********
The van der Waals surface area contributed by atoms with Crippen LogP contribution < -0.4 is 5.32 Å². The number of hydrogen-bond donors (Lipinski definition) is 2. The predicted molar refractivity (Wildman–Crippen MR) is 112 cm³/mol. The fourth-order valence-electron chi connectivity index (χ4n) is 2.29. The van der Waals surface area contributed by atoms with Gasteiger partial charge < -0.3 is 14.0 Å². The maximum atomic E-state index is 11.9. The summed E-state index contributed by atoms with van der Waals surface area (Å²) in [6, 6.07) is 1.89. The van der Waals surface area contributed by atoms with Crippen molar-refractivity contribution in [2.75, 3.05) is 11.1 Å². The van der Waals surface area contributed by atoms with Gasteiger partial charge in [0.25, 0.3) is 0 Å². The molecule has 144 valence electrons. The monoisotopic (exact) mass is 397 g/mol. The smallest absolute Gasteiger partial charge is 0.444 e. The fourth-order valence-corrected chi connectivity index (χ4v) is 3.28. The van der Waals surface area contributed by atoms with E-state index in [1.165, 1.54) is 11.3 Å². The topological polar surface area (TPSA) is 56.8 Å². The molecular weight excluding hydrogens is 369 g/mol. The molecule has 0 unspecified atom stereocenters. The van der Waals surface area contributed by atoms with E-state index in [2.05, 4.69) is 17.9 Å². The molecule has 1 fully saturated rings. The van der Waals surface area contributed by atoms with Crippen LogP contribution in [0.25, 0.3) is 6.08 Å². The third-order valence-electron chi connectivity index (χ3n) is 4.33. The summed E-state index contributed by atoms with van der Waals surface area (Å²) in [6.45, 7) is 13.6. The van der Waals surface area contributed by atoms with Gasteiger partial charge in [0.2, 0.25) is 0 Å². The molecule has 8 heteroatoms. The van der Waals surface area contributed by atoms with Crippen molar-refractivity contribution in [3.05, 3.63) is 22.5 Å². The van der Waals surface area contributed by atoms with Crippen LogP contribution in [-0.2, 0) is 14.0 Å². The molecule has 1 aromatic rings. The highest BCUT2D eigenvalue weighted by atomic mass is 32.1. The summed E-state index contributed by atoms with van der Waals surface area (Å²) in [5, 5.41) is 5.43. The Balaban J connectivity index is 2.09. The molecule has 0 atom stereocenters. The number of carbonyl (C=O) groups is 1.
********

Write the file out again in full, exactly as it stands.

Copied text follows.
The van der Waals surface area contributed by atoms with Crippen LogP contribution < -0.4 is 5.32 Å². The number of hydrogen-bond donors (Lipinski definition) is 2. The predicted molar refractivity (Wildman–Crippen MR) is 112 cm³/mol. The fourth-order valence-electron chi connectivity index (χ4n) is 2.29. The van der Waals surface area contributed by atoms with Gasteiger partial charge < -0.3 is 14.0 Å². The maximum atomic E-state index is 11.9. The summed E-state index contributed by atoms with van der Waals surface area (Å²) in [6, 6.07) is 1.89. The van der Waals surface area contributed by atoms with Crippen molar-refractivity contribution in [2.75, 3.05) is 11.1 Å². The van der Waals surface area contributed by atoms with Gasteiger partial charge in [0.25, 0.3) is 0 Å². The molecule has 144 valence electrons. The monoisotopic (exact) mass is 397 g/mol. The smallest absolute Gasteiger partial charge is 0.444 e. The fourth-order valence-corrected chi connectivity index (χ4v) is 3.28. The van der Waals surface area contributed by atoms with E-state index in [1.165, 1.54) is 11.3 Å². The topological polar surface area (TPSA) is 56.8 Å². The molecular weight excluding hydrogens is 369 g/mol. The molecule has 0 unspecified atom stereocenters. The van der Waals surface area contributed by atoms with E-state index in [2.05, 4.69) is 17.9 Å². The molecule has 1 fully saturated rings. The van der Waals surface area contributed by atoms with Crippen LogP contribution in [0.25, 0.3) is 6.08 Å². The third-order valence-electron chi connectivity index (χ3n) is 4.33. The summed E-state index contributed by atoms with van der Waals surface area (Å²) in [6.45, 7) is 13.6. The van der Waals surface area contributed by atoms with Gasteiger partial charge in [0.2, 0.25) is 0 Å². The molecule has 8 heteroatoms. The van der Waals surface area contributed by atoms with Crippen molar-refractivity contribution in [3.05, 3.63) is 22.5 Å². The van der Waals surface area contributed by atoms with Crippen LogP contribution in [-0.2, 0) is 14.0 Å². The molecule has 1 aromatic rings. The highest BCUT2D eigenvalue weighted by atomic mass is 32.1. The summed E-state index contributed by atoms with van der Waals surface area (Å²) in [5, 5.41) is 5.43. The Balaban J connectivity index is 2.09. The molecule has 0 atom stereocenters. The number of carbonyl (C=O) groups is 1.